The principle of exoneration can apply when a single joint property-owner uses it as security, with consent of the other owner, for a loan made solely to the two parties. The other joint owner in such situations does not enjoy the loan-benefit. The joint owners usually are husband and wife, but it is not necessary for them to be married for the doctrine to be applicable.
Dictates of the Principle
The exoneration doctrine in essence dictates that a loan which is solely to the benefit of one party should be paid out firstly of that party’s share. In such case, the other mortgage-party should be seen only as a surety, with their share only being utilised in case of a possible subsequent shortfall. The practical effect and legal reasoning behind the doctrine are both not very simple.
The doctrine of exoneration presumes the intentions of such two parties along with their roles in the transaction. It includes defining who the principle and surety are, although both of them have under the mortgage the same legal obligation and both their share of entire property gets mortgaged. The principle of exoneration absolves the co-owner of any blame for the loan. Given they did not get the benefit out of it, they need not be held as being primarily responsible for repaying it. That primary role rests entirely with the party to whose gain the loan was made.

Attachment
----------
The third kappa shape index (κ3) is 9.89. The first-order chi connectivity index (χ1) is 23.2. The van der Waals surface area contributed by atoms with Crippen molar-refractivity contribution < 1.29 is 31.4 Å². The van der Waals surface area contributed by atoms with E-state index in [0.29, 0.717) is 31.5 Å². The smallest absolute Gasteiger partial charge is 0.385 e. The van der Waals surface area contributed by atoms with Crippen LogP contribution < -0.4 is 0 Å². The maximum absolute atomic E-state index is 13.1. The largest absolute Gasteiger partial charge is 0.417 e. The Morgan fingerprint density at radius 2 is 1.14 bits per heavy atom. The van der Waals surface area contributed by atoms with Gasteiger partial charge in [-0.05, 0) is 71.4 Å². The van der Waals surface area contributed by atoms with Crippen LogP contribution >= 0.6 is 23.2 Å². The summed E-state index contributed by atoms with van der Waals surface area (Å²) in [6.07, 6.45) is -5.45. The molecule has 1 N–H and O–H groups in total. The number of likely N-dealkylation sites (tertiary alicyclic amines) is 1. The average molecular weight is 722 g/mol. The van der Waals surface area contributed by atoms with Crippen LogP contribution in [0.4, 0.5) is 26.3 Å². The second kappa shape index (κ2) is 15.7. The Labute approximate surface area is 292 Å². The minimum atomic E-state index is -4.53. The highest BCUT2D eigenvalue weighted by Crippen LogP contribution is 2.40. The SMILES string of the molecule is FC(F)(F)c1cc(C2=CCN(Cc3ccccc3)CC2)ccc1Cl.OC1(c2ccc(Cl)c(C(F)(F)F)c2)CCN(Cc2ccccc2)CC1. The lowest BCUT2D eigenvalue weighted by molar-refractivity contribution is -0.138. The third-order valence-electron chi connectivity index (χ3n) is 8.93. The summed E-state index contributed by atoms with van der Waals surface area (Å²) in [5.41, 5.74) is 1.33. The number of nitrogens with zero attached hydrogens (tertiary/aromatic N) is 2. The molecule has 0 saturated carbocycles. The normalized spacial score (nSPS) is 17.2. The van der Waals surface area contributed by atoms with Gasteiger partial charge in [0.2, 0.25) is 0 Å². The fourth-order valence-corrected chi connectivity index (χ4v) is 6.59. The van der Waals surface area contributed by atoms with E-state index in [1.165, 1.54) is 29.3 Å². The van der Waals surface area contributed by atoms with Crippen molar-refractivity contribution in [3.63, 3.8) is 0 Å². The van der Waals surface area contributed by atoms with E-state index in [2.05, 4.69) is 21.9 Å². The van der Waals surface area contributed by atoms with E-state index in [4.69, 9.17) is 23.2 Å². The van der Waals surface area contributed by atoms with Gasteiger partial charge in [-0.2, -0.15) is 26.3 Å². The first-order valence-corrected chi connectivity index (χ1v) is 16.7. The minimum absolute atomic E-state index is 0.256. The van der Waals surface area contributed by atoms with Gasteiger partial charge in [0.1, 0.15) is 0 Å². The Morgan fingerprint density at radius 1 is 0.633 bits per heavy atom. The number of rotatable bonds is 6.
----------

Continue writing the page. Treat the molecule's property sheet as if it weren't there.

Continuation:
The over-riding aspect is that the loan has to be utilised for a distinct purpose that is separate from and does not involve the other co-owner. If both husband and wife for instance both stood to gain from such a loan, the husband shouldn’t be the only one bearing the initial responsibility of making its repayment. A bankruptcy trustee obviously of one of these parties would want to know if both parties gained from the loan along with what extent the estate’s interest in their property is liable to the debt. Any part of the secured debt applied for a joint purpose will not enjoy the benefit of the exoneration principle.
Example of the Principle Applied
George and Jane own a house that is worth $400,000. John borrows $250,000 to finance a commercial entity in which Jane bears no financial interest. This loan is borrowed against the property they jointly co-own 50/50. George then declares bankruptcy soon after venturing into his start-up business.
The Bankruptcy Doctrine of Exoneration in such case will not keep the lender from selling George and Jane’s house to take care of his business loan. The remaining house-proceeds will nonetheless not be shared 50/50. Rather, if the house sells for $400,000 for example, the $250,000 is first deducted to recover the business loan and $150,000 remains.
Since Jane originally had $200,000 equity invested in the property as did George, Jane will keep the entire $150,000 while George gets nothing. If the bankruptcy trustee or creditors were expectant of gaining access to a part of John’s house for offsetting other debts, they would be quite disappointed. This is because George will have no equity left within the house for applying to anything else apart from the business loan. For more details please visit this site https://www.debtmediators.com.au/bankruptcy/bankruptcy-doctrine-of-exoneration/